It’s not easy to teach. It’s even harder to teach teachers who cling to old ways. Throw into the mix students for whom English is well, Greek, and it’s easy to see the challenge at hand for Angela Carrasquillo, Ph.D.
But those are the challenges Carrasquillo, Claudio Aquaviva, S.J., Distinguished Professor of Education at Fordham University’s Graduate School of Education, takes on every day.
And she’s not above going straight to the source.
Though her responsibilities include overseeing Fordham’s Bilingual Education Technical Assistance Centers (BETACS) that serve every school in the Bronx and hundreds more in the Lower Hudson Valley, Carrasquillo makes a biweekly pilgrimage from her office in the Lowenstein Center on the Lincoln Center campus to P.S. 192 in Washington Heights.
There, she observes how the 10 bilingual teachers work with English language learners, and then tries to help them use the latest teaching instructional methods.
The classroom experience is invaluable in keeping her grounded in the day-to-day challenges of teaching students who have not yet mastered English, and seeing firsthand some of the struggles teachers face.
“You cannot go [into a school]saying ‘I have all the answers,’” she said. “I always start out saying ‘I’m not here to teach you anything; we are here to reflect.’ So I use a reflective approach with [the teachers], and say ‘You may use this particular strategy that I encourage you to continue using, but let’s try this other strategy so that sometimes you can integrate those strategies into your daily teaching.’”
And if that doesn’t seem to be working? “Once in a while I take over the class just to show them another way of helping them to address English Language Learners academic and linguistic needs,” she said.
Teaching English to students who have little or no knowledge of the language has become an increasingly important issue for school districts around the country. Indeed, New York enrolls the third largest group of public-school students in the United States who speak little to no English, a number that has increased 50 percent since the mid-1990s.
Carrasquillo, who is the co-editor of The Teaching of Reading in Spanish to the Bilingual Student(Lawrence Erlbaum Associates, 1998), and author of Language Minority Students in the Mainstream Classroom (Multilingual Matters Limited, 2002), said that 90 percent of English language learners in the Bronx and the Lower Hudson Valley speak Spanish as their primary language.
A member of the Fordham’s faculty for more than 30 years, Carrasquillo is particularly proud that Fordham is playing an active role in helping bilingual educators in the region through the BETACs, which are part of GSE’s Center for Educational Partnerships.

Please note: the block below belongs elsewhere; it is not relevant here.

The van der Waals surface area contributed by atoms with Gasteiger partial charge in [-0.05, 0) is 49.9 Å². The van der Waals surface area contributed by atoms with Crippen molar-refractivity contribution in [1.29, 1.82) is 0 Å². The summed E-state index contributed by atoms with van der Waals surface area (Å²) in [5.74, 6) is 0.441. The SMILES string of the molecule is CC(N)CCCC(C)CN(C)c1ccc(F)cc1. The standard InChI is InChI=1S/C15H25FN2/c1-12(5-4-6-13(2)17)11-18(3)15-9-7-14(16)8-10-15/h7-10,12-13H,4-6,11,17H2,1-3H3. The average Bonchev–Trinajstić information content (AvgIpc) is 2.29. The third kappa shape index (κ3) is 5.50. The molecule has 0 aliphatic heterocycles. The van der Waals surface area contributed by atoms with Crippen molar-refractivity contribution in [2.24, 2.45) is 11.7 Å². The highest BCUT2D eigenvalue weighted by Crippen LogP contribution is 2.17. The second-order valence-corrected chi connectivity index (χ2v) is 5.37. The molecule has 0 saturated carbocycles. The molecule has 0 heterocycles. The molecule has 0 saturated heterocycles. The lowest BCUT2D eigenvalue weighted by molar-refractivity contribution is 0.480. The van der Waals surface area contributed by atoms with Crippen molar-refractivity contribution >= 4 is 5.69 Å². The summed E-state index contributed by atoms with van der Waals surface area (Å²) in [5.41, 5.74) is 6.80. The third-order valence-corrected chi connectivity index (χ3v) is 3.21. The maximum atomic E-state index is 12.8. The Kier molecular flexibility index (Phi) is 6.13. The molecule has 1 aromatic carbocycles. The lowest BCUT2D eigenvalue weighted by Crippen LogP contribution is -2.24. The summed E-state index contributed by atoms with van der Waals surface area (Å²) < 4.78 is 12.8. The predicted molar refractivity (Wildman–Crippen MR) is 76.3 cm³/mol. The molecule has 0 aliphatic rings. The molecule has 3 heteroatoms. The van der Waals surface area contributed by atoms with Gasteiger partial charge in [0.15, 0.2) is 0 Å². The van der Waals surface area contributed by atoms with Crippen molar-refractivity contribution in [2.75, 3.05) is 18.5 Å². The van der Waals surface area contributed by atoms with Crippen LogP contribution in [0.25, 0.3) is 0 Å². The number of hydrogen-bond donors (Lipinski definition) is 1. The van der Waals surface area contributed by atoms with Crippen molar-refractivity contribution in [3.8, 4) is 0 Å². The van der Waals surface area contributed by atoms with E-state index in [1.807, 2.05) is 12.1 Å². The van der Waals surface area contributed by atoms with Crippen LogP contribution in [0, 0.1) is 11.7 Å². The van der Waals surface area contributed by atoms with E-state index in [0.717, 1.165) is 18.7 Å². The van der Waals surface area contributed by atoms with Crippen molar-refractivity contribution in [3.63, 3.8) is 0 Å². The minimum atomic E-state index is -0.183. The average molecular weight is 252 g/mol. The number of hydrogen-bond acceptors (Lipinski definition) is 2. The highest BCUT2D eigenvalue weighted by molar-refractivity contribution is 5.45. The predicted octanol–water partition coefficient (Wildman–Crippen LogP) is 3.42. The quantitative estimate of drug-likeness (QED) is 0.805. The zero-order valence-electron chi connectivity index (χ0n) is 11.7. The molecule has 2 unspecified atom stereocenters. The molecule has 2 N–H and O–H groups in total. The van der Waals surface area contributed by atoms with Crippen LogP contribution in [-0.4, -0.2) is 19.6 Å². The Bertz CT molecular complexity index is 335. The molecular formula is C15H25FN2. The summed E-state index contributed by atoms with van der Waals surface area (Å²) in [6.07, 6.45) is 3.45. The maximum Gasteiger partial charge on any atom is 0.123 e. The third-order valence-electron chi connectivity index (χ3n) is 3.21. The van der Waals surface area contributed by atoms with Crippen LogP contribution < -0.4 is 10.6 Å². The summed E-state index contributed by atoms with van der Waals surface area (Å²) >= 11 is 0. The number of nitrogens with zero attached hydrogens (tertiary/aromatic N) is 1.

“We have a very good staff in these programs,” she said. “It’s challenging, but you get a lot of satisfaction because we have been welcomed [in the schools]and in the community.”
It’s no small feat to run an operation that serves 450 schools, but Carrasquillo said she is pleased with the progress that both the Bronx and Hudson Valley centers have made in reaching out to educators since they were established in 2006.
“One of the biggest challenges is that there are a lot of schools, and each school is different, the personality is different,” she said.
In addition to the BETACS, Carrasquillo has since 2004 worked with Chun Zhang, Ph.D., an associate professor in GSE’s Division of Curriculum and Teaching, on a five-year, $700,000 grant project to train regular-education teachers who work in high-need New York City districts.
That project is nearing its completion, but Carrasquillo is already hard at work preparing for another program that will see her working with a small group of Bronx high schools to help history teachers learn ESL teaching strategies.
“The literature says that when you are teaching this particular ELL population of learners, it’s not enough to use just one subject area, you have to teach language across the curriculum,” she said. “Because history and social studies have complex content, concepts and vocabulary, it’s very difficult for the students to really get those skills in isolation. We need to integrate content and knowledge.”
In her role of professor of Teaching English to Speakers of other Languages, she receives international graduate students who come to Fordham to become ESL teachers or professors. For Carrasquillo, what is most gratifying is helping these prospective teachers with international backgrounds take the applied principles back home.
“When I go to the schools and I see [my former graduate students]working and teaching, and we get the compliments from the principal . . . that’s very gratifying,” she said.